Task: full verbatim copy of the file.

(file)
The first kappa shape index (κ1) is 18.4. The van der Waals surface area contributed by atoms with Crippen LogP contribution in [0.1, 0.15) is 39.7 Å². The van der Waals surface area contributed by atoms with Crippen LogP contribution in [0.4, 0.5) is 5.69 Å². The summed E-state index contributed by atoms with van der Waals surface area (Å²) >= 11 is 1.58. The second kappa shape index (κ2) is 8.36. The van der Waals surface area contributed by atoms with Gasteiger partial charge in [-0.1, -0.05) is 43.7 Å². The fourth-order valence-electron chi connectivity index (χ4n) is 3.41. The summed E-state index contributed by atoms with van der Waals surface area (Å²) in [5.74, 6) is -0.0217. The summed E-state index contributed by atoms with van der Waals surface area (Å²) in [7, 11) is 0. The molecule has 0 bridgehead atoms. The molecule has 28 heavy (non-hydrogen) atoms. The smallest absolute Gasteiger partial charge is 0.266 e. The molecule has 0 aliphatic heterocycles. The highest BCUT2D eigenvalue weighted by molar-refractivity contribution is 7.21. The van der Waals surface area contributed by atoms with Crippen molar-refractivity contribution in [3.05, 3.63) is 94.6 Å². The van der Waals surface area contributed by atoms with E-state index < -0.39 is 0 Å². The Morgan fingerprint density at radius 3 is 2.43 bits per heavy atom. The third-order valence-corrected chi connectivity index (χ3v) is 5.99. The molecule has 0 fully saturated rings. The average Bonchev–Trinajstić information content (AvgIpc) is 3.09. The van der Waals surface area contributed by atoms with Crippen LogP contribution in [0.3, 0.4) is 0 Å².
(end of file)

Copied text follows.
The first kappa shape index (κ1) is 18.4. The van der Waals surface area contributed by atoms with Crippen LogP contribution in [0.1, 0.15) is 39.7 Å². The van der Waals surface area contributed by atoms with Crippen LogP contribution in [0.4, 0.5) is 5.69 Å². The summed E-state index contributed by atoms with van der Waals surface area (Å²) >= 11 is 1.58. The second kappa shape index (κ2) is 8.36. The van der Waals surface area contributed by atoms with Gasteiger partial charge in [-0.1, -0.05) is 43.7 Å². The fourth-order valence-electron chi connectivity index (χ4n) is 3.41. The summed E-state index contributed by atoms with van der Waals surface area (Å²) in [5.74, 6) is -0.0217. The summed E-state index contributed by atoms with van der Waals surface area (Å²) in [7, 11) is 0. The molecule has 0 bridgehead atoms. The molecule has 28 heavy (non-hydrogen) atoms. The smallest absolute Gasteiger partial charge is 0.266 e. The molecule has 0 aliphatic heterocycles. The highest BCUT2D eigenvalue weighted by molar-refractivity contribution is 7.21. The van der Waals surface area contributed by atoms with Crippen molar-refractivity contribution in [3.05, 3.63) is 94.6 Å². The van der Waals surface area contributed by atoms with E-state index < -0.39 is 0 Å². The Morgan fingerprint density at radius 3 is 2.43 bits per heavy atom. The third-order valence-corrected chi connectivity index (χ3v) is 5.99. The molecule has 0 fully saturated rings. The average Bonchev–Trinajstić information content (AvgIpc) is 3.09. The van der Waals surface area contributed by atoms with Crippen LogP contribution in [0.3, 0.4) is 0 Å².